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Garden city proposed for Sheffield

Words: Laura Edgar

Last year’s winner of the Wolfson Prize has recommended that 100,000 homes be built in Sheffield and the surrounding area over the next 20 years.

David Rudlin’s winning essay suggested building new garden cities as extensions of existing large towns.

Now Rudlin, director of urban design agency Urbed, has produced a report for Sheffield City Council that builds on this idea and considers how 100,000 new homes can be accommodated in Sheffield and the surrounding area.

The figure, according to Sheffield: Garden City? (pdf), is higher than the housing projections being considered by the local authorities.

Rudlin considered a 15-kilometre radius around Sheffield, which included the conurbations of Sheffield, Rotherham, and small parts of North-East Derbyshire, Chesterfield and Barnsley.

The report outlines five potential sources of housing capacity:

  • Urban capacity: The report considers brownfield land, which has been estimated by the council as having the capacity for just over 20,000 homes. Additionally, brownfield land is considered to a “dynamic resource that is created as quickly as it is used up”. Therefore, as new stock will become available, the capacity is estimated at 32,000 homes.

  • Urban intensification: The subdivision of larger homes, backland development and the intensification of low-density council estates. This could provide 18,000 homes.

  • Remodelling: Neepsend and Attercliffe are identified as being once-busy neighbourhoods that now have very little housing. The neighbourhoods could be remodelled as “in-town garden cities”, accommodating 20,000 homes.

  • Accretion: The report suggests there may be some scope for 5,000 homes where sites are near existing centres.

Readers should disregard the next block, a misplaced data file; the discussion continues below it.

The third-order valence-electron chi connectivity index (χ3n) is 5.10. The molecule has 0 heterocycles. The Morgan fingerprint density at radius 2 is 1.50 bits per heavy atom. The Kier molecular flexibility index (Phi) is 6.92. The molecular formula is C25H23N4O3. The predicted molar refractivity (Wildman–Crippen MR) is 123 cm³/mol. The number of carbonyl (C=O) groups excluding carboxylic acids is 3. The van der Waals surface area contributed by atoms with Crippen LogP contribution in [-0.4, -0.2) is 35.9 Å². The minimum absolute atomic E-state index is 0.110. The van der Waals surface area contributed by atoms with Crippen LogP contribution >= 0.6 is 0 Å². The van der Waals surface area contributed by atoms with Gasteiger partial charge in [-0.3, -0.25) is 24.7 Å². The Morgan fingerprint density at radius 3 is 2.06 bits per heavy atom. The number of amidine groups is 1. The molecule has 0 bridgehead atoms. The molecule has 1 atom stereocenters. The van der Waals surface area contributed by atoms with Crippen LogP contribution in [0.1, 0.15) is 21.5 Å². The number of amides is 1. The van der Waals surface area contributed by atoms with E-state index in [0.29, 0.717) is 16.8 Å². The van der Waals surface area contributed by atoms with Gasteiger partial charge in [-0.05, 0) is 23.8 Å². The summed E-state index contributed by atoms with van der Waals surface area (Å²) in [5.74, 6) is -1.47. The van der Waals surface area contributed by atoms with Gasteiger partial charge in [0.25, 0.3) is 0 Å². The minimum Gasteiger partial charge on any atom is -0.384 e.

• Extension: Mosborough, Waverley and three smaller extensions – Bassingthorpe, Oughtibridge and Stocksbridge – are put forward to provide 25,000 homes.

However, little of what is laid out is compatible with the planning system as it stands, says the report. The homes designated under urban capacity, urban intensification and remodelling “cannot be measured to the satisfaction of a planning inspector” and would fail the deliverability test.

To avoid building on green belt and greenfield land, Sheffield would have to downgrade the city’s growth figures.

Yet, according to the report, this is why “we struggle to build the second, or indeed the third, fourth and fifth cities we need as a country”.

But Sheffield: Garden City? maintains that the city should pursue 100,000 homes rather than 70,000 in order to keep up with Leeds and Manchester. Therefore, it suggests unlocking urban capacity alongside limited greenfield releases with a form of land value capture model to ensure that the required infrastructure is paid for.

The report concludes: “It may be possible to produce a sound plan based on these lower figures while also pursuing more aspirational growth figures. This two-pronged approach is our main recommendation.”